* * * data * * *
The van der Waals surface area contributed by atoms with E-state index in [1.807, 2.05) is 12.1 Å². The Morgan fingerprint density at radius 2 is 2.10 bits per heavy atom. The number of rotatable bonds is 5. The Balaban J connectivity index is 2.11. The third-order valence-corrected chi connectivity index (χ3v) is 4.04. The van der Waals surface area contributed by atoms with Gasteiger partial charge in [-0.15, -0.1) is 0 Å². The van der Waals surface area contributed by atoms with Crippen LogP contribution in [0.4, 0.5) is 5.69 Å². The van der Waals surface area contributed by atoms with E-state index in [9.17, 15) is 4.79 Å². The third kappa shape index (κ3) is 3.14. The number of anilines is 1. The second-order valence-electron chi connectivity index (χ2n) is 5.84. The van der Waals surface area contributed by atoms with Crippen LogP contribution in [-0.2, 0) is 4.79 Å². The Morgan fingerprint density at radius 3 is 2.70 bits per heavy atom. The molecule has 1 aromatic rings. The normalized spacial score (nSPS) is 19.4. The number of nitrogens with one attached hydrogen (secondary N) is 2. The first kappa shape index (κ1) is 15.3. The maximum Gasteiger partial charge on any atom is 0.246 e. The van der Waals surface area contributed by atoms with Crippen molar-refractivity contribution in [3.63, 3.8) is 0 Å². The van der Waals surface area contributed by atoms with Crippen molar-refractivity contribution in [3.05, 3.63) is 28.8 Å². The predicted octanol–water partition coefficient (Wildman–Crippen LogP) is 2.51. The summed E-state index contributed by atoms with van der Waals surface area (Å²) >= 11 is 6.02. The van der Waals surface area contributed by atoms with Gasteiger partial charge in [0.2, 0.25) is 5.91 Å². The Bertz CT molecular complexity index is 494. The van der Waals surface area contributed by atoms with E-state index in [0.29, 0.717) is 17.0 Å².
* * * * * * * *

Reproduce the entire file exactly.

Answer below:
The van der Waals surface area contributed by atoms with E-state index in [1.807, 2.05) is 12.1 Å². The Morgan fingerprint density at radius 2 is 2.10 bits per heavy atom. The number of rotatable bonds is 5. The Balaban J connectivity index is 2.11. The third-order valence-corrected chi connectivity index (χ3v) is 4.04. The van der Waals surface area contributed by atoms with Gasteiger partial charge in [-0.15, -0.1) is 0 Å². The van der Waals surface area contributed by atoms with Crippen LogP contribution in [0.4, 0.5) is 5.69 Å². The van der Waals surface area contributed by atoms with E-state index in [9.17, 15) is 4.79 Å². The third kappa shape index (κ3) is 3.14. The number of anilines is 1. The second-order valence-electron chi connectivity index (χ2n) is 5.84. The van der Waals surface area contributed by atoms with Crippen LogP contribution in [-0.2, 0) is 4.79 Å². The Morgan fingerprint density at radius 3 is 2.70 bits per heavy atom. The molecule has 1 aromatic rings. The normalized spacial score (nSPS) is 19.4. The number of nitrogens with one attached hydrogen (secondary N) is 2. The first kappa shape index (κ1) is 15.3. The maximum Gasteiger partial charge on any atom is 0.246 e. The van der Waals surface area contributed by atoms with Crippen molar-refractivity contribution in [3.63, 3.8) is 0 Å². The van der Waals surface area contributed by atoms with Crippen molar-refractivity contribution in [3.05, 3.63) is 28.8 Å². The predicted octanol–water partition coefficient (Wildman–Crippen LogP) is 2.51. The summed E-state index contributed by atoms with van der Waals surface area (Å²) >= 11 is 6.02. The van der Waals surface area contributed by atoms with Gasteiger partial charge in [0.2, 0.25) is 5.91 Å². The Bertz CT molecular complexity index is 494. The van der Waals surface area contributed by atoms with E-state index in [0.29, 0.717) is 17.0 Å².